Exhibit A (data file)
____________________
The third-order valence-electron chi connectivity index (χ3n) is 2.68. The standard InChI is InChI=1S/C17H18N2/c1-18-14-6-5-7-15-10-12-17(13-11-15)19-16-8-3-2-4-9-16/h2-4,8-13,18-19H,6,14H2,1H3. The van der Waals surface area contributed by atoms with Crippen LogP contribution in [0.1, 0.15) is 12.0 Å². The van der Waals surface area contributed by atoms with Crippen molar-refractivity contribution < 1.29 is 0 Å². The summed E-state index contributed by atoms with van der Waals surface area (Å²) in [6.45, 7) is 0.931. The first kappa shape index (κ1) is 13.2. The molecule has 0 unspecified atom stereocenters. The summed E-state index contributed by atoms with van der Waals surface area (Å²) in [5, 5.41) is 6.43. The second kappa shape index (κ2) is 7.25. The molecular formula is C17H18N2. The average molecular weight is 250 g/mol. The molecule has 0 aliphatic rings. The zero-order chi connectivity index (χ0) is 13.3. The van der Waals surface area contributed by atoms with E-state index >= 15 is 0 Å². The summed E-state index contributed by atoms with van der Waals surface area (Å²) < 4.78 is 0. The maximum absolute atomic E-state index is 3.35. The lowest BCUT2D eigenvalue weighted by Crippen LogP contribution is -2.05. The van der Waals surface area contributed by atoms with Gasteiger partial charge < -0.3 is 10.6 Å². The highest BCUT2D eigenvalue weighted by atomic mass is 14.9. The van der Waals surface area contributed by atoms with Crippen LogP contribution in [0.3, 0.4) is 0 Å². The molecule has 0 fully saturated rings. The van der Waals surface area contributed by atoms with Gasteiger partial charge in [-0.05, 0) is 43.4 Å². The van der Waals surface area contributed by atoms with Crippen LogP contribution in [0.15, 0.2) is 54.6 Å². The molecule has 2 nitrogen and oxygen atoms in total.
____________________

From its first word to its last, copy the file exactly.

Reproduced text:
The third-order valence-electron chi connectivity index (χ3n) is 2.68. The standard InChI is InChI=1S/C17H18N2/c1-18-14-6-5-7-15-10-12-17(13-11-15)19-16-8-3-2-4-9-16/h2-4,8-13,18-19H,6,14H2,1H3. The van der Waals surface area contributed by atoms with Crippen LogP contribution in [0.1, 0.15) is 12.0 Å². The van der Waals surface area contributed by atoms with Crippen molar-refractivity contribution < 1.29 is 0 Å². The summed E-state index contributed by atoms with van der Waals surface area (Å²) in [6.45, 7) is 0.931. The first kappa shape index (κ1) is 13.2. The molecule has 0 unspecified atom stereocenters. The summed E-state index contributed by atoms with van der Waals surface area (Å²) in [5, 5.41) is 6.43. The second kappa shape index (κ2) is 7.25. The molecular formula is C17H18N2. The average molecular weight is 250 g/mol. The molecule has 0 aliphatic rings. The zero-order chi connectivity index (χ0) is 13.3. The van der Waals surface area contributed by atoms with E-state index >= 15 is 0 Å². The summed E-state index contributed by atoms with van der Waals surface area (Å²) < 4.78 is 0. The maximum absolute atomic E-state index is 3.35. The lowest BCUT2D eigenvalue weighted by Crippen LogP contribution is -2.05. The van der Waals surface area contributed by atoms with Gasteiger partial charge < -0.3 is 10.6 Å². The highest BCUT2D eigenvalue weighted by atomic mass is 14.9. The van der Waals surface area contributed by atoms with Crippen LogP contribution in [0.3, 0.4) is 0 Å². The molecule has 0 fully saturated rings. The van der Waals surface area contributed by atoms with Gasteiger partial charge in [-0.05, 0) is 43.4 Å². The van der Waals surface area contributed by atoms with Crippen LogP contribution in [0.15, 0.2) is 54.6 Å². The molecule has 2 nitrogen and oxygen atoms in total.